Discovery in the age of social buying

discovery-placeWe work with companies large and small, and in some instances, both types face the same business problem:  that of raising awareness of a relatively unknown offering.  Companies face this issue for a variety of reasons – it could be a new product initiative, whereby they have to start from scratch and lean on their brand (if they have one) to do some of the lifting.  It could be because they operate in a crowded marketplace with longstanding incumbents and tough competition.  The problem can also arise because the company simply isn’t good at marketing itself, even if its offerings are good.

In any event, all marketing is saddled with the same task:  facilitating the sales process.  While never easy, dealing with poor awareness in addition makes this task all the more difficult.

Oftentimes, companies first need to get themselves (or their products) “on the map” before their demand-gen will be effective.  By this I mean it’s necessary to create a foundation for brand and product, and associate both with keywords important to your customer base.  Doing so isn’t easy, as competitors will also be going after those same words and phrases; it’s doubly difficult if the competition is well-established.

Once on the map, a host of options present themselves.

But first things first:  how to create that foundation?  Fastest isn’t always most effective; conversely, the best route often isn’t the quickest.  We (and the rest of the world) know that advertising is constantly diminishing in efficacy.  Owned content fares better, but not by much.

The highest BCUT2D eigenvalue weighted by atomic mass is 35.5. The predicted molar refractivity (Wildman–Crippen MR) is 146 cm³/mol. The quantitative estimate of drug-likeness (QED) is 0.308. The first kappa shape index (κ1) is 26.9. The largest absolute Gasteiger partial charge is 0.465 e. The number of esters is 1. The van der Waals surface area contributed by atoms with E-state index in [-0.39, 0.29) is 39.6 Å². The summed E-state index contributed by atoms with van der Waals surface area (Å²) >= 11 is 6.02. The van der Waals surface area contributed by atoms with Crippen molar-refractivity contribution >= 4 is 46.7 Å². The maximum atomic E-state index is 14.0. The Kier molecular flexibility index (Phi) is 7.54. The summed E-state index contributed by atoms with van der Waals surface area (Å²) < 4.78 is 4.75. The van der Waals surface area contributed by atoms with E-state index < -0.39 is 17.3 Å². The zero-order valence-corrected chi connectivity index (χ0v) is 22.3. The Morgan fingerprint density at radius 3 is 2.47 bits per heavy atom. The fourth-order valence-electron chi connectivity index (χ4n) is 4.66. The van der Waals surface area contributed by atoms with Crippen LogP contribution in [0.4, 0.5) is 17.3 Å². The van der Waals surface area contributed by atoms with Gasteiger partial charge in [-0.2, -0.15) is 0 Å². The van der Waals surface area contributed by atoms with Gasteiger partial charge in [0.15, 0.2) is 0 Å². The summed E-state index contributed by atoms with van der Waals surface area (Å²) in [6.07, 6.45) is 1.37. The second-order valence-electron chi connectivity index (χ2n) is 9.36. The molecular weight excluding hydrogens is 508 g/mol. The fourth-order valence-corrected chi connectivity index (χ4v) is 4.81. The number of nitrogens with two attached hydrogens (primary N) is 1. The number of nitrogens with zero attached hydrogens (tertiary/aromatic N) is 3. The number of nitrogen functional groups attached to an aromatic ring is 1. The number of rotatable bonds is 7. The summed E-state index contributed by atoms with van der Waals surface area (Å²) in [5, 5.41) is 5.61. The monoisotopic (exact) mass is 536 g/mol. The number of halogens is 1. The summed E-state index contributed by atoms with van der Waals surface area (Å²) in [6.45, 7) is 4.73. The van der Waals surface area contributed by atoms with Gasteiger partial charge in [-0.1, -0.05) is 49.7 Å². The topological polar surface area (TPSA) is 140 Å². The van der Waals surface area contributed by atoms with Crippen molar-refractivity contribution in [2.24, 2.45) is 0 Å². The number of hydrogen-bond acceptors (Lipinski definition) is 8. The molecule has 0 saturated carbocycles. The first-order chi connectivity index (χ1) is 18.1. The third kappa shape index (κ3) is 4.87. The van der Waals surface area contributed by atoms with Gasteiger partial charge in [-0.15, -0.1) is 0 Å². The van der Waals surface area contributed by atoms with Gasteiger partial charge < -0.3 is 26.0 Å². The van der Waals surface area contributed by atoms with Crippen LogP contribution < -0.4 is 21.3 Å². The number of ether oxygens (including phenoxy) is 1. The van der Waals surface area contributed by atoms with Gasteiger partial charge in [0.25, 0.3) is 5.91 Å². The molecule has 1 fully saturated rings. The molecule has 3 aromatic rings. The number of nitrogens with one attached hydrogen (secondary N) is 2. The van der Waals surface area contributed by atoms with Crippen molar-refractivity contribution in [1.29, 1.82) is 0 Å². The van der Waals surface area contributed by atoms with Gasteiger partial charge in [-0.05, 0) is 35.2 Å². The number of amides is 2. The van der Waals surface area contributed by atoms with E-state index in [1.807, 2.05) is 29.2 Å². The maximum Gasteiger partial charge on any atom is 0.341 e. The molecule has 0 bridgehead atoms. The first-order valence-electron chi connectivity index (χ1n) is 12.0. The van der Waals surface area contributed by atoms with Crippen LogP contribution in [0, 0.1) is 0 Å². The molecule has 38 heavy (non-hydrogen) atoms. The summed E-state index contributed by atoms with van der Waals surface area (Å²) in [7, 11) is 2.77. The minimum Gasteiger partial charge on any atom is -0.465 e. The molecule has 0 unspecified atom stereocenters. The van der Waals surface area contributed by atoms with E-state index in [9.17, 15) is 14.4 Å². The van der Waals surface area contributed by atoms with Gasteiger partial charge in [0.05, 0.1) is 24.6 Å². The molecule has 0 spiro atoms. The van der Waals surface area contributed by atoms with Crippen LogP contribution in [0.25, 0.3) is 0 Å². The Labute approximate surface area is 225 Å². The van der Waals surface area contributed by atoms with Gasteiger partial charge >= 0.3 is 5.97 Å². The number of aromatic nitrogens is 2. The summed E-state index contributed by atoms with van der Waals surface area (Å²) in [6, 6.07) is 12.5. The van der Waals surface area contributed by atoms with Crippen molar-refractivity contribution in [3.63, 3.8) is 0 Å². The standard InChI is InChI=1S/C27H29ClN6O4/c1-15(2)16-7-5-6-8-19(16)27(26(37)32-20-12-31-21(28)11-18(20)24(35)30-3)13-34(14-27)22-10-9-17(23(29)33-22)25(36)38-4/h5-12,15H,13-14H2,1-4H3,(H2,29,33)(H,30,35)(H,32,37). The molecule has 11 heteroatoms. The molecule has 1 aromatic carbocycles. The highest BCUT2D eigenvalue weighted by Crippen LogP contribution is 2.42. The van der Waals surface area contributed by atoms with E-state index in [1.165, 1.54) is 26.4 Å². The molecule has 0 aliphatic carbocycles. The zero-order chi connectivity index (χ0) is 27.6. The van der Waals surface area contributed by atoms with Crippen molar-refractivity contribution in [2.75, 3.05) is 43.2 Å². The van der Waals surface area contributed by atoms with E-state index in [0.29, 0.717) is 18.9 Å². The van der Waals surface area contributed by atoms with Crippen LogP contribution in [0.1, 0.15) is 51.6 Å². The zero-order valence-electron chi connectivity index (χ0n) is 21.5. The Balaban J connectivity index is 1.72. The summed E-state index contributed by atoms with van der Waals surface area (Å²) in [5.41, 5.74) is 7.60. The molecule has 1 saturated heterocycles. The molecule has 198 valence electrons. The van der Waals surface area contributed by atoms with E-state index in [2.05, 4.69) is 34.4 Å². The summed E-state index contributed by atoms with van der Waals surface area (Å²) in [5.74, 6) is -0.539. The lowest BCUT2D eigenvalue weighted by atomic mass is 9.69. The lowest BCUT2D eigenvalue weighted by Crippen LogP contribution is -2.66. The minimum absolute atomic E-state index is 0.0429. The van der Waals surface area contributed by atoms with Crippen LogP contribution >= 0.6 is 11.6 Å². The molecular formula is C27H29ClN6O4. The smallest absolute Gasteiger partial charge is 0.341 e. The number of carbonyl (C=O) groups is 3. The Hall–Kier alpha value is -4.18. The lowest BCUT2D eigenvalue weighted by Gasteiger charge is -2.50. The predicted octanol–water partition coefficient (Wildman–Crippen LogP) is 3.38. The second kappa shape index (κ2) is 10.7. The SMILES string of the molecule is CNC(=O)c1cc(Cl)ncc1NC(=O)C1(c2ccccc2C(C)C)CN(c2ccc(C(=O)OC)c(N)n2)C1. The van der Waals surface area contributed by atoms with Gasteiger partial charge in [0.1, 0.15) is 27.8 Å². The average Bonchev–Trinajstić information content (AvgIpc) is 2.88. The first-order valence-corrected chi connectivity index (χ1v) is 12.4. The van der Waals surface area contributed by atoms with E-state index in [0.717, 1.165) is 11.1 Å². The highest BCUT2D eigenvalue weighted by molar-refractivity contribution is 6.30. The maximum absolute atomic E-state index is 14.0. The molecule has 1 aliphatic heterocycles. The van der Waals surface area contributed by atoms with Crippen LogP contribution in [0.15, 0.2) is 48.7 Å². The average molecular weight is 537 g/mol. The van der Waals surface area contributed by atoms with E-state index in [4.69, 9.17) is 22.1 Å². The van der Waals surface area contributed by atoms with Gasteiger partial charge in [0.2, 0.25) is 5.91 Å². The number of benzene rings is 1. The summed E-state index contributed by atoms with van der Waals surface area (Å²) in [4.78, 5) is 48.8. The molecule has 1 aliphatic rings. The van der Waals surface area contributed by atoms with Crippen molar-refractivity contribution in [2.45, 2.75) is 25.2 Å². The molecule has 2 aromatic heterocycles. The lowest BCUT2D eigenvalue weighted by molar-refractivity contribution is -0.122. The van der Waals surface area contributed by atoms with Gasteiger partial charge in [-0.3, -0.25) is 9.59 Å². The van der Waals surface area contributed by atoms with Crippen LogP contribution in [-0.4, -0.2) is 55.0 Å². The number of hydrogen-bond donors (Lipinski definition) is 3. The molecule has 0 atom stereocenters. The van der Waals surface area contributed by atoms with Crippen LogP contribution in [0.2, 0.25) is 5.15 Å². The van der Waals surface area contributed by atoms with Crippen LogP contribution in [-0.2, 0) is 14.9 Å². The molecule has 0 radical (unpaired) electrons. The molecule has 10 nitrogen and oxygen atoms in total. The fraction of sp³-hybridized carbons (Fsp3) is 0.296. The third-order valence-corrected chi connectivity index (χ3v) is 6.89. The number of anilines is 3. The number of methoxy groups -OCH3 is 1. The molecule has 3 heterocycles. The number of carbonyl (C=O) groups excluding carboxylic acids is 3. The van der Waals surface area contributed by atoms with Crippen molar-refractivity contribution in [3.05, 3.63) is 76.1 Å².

Instead, earning inbound links from third-party properties is both effective and time-saving.  Among its many benefits are that it dominates search engine results; is evergreen in nature; and it creates an organic link between your customers and your site, by virtue of the aforementioned keyword association.

Let’s take each of these in turn.

Third-party content is more dynamic (the sites housing it are updated more frequently), more interactive (read:  drives greater engagement), and is more frequently cited (meaning, it bears authority vis-à-vis owned content).  Third-party content ranks higher on search engine results, thus aiding discovery; and discovery is the first step toward efficacy (per, >90% of all clicks come from the top 2 pages of

All this can be summarized by the acronym BLOG = “better listings on google.”

Evergreen content never expires, quite unlike an ad campaign.  Admittedly, its cost-benefit profile is more difficult to ascertain, but the proof is clear:  just go to your favorite search engine to see the longevity of some articles.  Try accomplishing that with advertising — or even owned content.

And finally, the organic keyword association generated by third-party content provides far better ROI because your customers are searching for those terms, and you don’t have to wade into the search engine war of attrition to gain association with them.  By earning association with them while also aligning with third parties to broadcast your message, you’re employing a far more efficient strategy to gain that bond.

All of the above lead to the conclusion that aligning your product and brand with content published by third-party influencers represents a strategic shift in your marketing.

Generally, changes in strategy aren’t necessary when one is satisfied with the performance of one’s existing plan.  How well does that describe your current marketing plan?

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